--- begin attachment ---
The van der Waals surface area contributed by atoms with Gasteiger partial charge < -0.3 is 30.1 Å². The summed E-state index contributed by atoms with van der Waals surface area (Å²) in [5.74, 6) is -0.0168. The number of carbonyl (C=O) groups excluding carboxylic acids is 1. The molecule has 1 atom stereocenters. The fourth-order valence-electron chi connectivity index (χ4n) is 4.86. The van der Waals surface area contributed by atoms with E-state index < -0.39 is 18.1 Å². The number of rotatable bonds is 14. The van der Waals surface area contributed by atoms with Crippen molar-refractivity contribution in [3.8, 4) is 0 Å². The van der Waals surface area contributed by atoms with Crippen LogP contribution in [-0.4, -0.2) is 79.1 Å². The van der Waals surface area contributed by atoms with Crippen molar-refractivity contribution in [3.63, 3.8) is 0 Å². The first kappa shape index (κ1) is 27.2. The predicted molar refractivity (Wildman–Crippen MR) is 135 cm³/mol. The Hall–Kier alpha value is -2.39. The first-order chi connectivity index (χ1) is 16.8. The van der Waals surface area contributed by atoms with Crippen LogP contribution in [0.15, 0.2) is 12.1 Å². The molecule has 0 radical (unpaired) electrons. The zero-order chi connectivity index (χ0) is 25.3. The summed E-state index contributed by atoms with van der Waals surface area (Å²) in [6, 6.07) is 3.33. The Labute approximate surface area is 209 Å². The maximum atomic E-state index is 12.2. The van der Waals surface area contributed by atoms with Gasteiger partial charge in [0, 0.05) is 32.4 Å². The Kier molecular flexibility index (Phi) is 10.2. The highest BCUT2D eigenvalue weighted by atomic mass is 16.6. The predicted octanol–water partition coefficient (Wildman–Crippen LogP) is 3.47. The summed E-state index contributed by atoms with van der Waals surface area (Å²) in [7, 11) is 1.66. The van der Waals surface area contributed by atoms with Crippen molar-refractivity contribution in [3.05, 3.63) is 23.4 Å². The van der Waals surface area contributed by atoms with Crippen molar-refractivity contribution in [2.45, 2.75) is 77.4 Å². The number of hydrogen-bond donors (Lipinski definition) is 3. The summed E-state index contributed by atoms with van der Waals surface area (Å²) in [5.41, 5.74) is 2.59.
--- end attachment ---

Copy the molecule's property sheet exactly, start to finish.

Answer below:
The van der Waals surface area contributed by atoms with Gasteiger partial charge < -0.3 is 30.1 Å². The summed E-state index contributed by atoms with van der Waals surface area (Å²) in [5.74, 6) is -0.0168. The number of carbonyl (C=O) groups excluding carboxylic acids is 1. The molecule has 1 atom stereocenters. The fourth-order valence-electron chi connectivity index (χ4n) is 4.86. The van der Waals surface area contributed by atoms with E-state index < -0.39 is 18.1 Å². The number of rotatable bonds is 14. The van der Waals surface area contributed by atoms with Crippen molar-refractivity contribution in [3.8, 4) is 0 Å². The van der Waals surface area contributed by atoms with Crippen LogP contribution in [-0.4, -0.2) is 79.1 Å². The van der Waals surface area contributed by atoms with Crippen molar-refractivity contribution in [3.63, 3.8) is 0 Å². The first kappa shape index (κ1) is 27.2. The predicted molar refractivity (Wildman–Crippen MR) is 135 cm³/mol. The Hall–Kier alpha value is -2.39. The first-order chi connectivity index (χ1) is 16.8. The van der Waals surface area contributed by atoms with Crippen LogP contribution in [0.15, 0.2) is 12.1 Å². The molecule has 0 radical (unpaired) electrons. The zero-order chi connectivity index (χ0) is 25.3. The summed E-state index contributed by atoms with van der Waals surface area (Å²) in [6, 6.07) is 3.33. The Labute approximate surface area is 209 Å². The maximum atomic E-state index is 12.2. The van der Waals surface area contributed by atoms with Gasteiger partial charge in [0, 0.05) is 32.4 Å². The Kier molecular flexibility index (Phi) is 10.2. The highest BCUT2D eigenvalue weighted by atomic mass is 16.6. The predicted octanol–water partition coefficient (Wildman–Crippen LogP) is 3.47. The summed E-state index contributed by atoms with van der Waals surface area (Å²) in [7, 11) is 1.66. The van der Waals surface area contributed by atoms with Crippen molar-refractivity contribution in [3.05, 3.63) is 23.4 Å². The van der Waals surface area contributed by atoms with Crippen molar-refractivity contribution in [2.45, 2.75) is 77.4 Å². The number of hydrogen-bond donors (Lipinski definition) is 3. The summed E-state index contributed by atoms with van der Waals surface area (Å²) in [5.41, 5.74) is 2.59.